Longevity Lessons from the ‘Blue’ and ‘unBlue’ zones

Lessons from the worlds longest and shortest lived peoples

Dr. Jason Fung
9 min readJan 24, 2019


In 2005, National Geographic writer Dan Buettner described certain areas of the world where people lived longer, healthier lives as “Blue Zones.” This includes:

  • Okinawa, Japan
  • Sardinia, Italy
  • Loma Linda, California
  • Nicoya Peninsula, Costa Rica
  • Ikaria, Greece.

People living in these Blue Zone locations reach their 90s and even past 100 (called centenarians) with relatively little age-related disease. Although spread throughout the world, with seemingly widely divergent diets and lifestyles, they all share certain characteristics that may help them live longer, fuller lives. These people often smoke less, move more (and at a moderate level), and prioritize family and socializing above all else. Their diet is often, but not always plant based, with relatively low protein intake, especially from animals. This, by itself proves nothing as most of the world’s diets are plant based but it is instructive to look a little more closely at the diets of these longevity superstars to learn their secrets. You can read more about the science of longevity in The Longevity Solution.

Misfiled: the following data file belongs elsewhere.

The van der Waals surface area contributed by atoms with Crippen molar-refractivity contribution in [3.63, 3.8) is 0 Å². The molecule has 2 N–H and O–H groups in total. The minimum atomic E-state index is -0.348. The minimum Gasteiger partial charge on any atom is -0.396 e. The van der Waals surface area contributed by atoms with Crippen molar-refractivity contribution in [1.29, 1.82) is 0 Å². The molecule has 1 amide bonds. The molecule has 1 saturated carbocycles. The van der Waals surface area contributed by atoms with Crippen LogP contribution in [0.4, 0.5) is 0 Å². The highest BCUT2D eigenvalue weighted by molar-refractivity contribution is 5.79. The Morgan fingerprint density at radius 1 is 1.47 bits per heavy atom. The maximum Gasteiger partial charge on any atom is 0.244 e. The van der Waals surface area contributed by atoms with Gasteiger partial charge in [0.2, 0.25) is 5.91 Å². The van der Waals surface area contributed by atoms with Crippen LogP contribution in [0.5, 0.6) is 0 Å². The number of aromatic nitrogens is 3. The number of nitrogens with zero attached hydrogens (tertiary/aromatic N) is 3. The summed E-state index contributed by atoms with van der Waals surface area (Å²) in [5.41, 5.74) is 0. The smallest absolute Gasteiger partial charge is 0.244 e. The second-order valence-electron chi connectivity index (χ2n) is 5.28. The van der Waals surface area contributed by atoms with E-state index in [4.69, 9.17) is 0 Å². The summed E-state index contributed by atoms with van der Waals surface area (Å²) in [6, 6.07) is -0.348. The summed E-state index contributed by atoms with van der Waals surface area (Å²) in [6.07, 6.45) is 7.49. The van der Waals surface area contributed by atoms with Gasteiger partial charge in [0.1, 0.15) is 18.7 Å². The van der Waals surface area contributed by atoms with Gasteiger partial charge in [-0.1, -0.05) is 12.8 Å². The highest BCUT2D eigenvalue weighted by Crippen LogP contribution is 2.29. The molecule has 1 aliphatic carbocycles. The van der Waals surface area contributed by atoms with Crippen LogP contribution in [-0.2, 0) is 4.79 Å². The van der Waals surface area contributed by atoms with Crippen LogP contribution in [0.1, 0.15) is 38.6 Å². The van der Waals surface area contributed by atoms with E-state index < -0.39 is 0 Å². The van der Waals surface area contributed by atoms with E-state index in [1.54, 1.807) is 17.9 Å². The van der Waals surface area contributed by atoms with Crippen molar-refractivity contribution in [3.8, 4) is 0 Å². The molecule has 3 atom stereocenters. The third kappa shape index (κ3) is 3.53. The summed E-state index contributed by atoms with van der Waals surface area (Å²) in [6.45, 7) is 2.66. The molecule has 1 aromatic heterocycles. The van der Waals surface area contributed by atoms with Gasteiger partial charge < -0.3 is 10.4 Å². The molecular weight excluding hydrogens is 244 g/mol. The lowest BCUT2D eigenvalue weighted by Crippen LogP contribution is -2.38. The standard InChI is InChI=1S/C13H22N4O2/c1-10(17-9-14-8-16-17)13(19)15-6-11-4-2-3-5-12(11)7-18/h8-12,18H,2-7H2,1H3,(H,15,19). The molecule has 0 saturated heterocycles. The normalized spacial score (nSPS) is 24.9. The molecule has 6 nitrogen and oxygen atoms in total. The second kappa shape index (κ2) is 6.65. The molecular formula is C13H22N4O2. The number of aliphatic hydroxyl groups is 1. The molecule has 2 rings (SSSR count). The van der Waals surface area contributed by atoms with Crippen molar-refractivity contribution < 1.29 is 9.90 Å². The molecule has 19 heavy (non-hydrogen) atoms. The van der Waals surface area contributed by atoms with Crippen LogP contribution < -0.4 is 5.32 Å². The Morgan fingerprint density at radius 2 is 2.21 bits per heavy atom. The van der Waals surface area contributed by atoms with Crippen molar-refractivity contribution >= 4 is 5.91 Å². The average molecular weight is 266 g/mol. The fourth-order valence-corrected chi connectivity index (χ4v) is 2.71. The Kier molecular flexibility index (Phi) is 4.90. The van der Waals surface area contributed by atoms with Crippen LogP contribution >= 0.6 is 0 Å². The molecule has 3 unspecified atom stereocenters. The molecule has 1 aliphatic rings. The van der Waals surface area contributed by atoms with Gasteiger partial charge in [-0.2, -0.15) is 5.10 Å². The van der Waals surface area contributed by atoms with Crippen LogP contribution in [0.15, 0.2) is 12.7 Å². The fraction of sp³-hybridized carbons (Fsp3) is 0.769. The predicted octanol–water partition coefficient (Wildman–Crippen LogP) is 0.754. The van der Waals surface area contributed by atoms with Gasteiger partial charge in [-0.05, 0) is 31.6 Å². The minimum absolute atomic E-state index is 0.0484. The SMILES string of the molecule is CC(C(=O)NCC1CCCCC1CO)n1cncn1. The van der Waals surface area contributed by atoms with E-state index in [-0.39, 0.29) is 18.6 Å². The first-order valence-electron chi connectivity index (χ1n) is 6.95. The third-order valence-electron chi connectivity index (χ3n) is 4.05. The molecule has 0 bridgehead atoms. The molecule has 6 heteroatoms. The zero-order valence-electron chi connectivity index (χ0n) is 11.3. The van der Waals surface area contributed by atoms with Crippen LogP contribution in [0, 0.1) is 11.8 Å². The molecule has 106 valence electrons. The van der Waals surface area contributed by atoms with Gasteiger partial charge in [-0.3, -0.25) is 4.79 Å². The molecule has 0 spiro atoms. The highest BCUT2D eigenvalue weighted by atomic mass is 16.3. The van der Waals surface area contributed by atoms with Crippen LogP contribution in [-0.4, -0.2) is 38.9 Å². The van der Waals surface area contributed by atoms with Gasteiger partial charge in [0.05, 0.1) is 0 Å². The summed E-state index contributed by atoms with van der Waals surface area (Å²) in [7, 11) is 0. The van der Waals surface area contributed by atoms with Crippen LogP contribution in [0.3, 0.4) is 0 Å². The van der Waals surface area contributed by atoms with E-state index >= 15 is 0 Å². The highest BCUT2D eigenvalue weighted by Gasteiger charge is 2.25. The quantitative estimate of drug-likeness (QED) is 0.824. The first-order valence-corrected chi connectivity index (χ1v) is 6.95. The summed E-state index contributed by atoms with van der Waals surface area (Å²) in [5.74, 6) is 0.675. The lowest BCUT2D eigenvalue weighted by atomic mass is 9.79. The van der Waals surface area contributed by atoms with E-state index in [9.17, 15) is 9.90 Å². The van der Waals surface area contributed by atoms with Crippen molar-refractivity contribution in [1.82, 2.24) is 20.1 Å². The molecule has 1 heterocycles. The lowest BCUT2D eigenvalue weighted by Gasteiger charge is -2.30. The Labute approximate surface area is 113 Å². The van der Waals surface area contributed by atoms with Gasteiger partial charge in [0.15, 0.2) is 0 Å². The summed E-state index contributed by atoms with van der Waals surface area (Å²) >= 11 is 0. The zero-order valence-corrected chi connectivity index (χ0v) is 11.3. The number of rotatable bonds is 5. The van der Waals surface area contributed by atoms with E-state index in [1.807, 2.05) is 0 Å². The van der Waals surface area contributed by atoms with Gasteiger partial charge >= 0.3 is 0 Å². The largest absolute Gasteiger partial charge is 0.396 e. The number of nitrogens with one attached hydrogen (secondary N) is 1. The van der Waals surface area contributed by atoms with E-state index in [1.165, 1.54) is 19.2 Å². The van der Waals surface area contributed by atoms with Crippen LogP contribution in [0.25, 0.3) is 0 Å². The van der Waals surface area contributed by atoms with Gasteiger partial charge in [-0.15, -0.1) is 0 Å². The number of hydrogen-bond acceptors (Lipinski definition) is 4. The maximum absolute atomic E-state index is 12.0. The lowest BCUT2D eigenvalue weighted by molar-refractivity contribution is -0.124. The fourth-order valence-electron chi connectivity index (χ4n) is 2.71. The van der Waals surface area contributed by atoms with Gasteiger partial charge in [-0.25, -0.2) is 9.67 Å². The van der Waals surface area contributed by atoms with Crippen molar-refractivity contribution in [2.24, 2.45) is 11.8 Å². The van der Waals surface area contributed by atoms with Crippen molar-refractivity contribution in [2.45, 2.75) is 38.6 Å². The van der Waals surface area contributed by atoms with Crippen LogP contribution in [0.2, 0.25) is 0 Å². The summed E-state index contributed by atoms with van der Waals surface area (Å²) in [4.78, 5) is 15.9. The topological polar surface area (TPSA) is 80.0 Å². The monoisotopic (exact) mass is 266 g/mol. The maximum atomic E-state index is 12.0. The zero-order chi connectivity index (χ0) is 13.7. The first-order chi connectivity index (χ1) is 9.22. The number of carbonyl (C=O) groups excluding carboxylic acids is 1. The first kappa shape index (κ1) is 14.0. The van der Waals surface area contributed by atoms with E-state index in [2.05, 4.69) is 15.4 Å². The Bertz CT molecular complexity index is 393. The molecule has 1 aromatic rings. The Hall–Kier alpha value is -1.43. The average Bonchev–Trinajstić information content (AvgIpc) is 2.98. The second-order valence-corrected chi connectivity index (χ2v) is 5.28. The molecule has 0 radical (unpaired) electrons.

Okinawa, Japan

Across the world, the average number of people who live to be over 100 years of age is only 6.2 per 100,000. According to their 2017 census, Japan boasted the world’s highest proportion at 34.85 per 100,000 population. But the tiny Japanese prefecture of Okinawa, in 1990 crushed even that number with an astounding 39.5 per 100,000. Okinawan men typically live to the age of 84, while the women average 90 years, despite being Japan’s poorest prefecture with the lowest number of physicians per capita.Further, they suffer small fractions of the rates of diseases that typically kill Westerners: 20% the rate of heart disease and breast and prostate cancer, and less than half the rate of Alzheimer’s disease. Tellingly, the diet in Okinawa changed significantly in recent years, becoming more Westernized and by year 2000, the Okinawan longevity advantage had largely vanished. Nevertheless, good data about the traditional diet of Okinawa can give us clues to their longevity.

The traditional diet of Okinawans was about 80% carbohydrates, consisting of sweet potatoes, vegetables, and some grains. Just…



Dr. Jason Fung

Nephrologist. New York Times best selling author. Interest in type 2 diabetes reversal and intermittent fasting. Founder www.TheFastingMethod.com.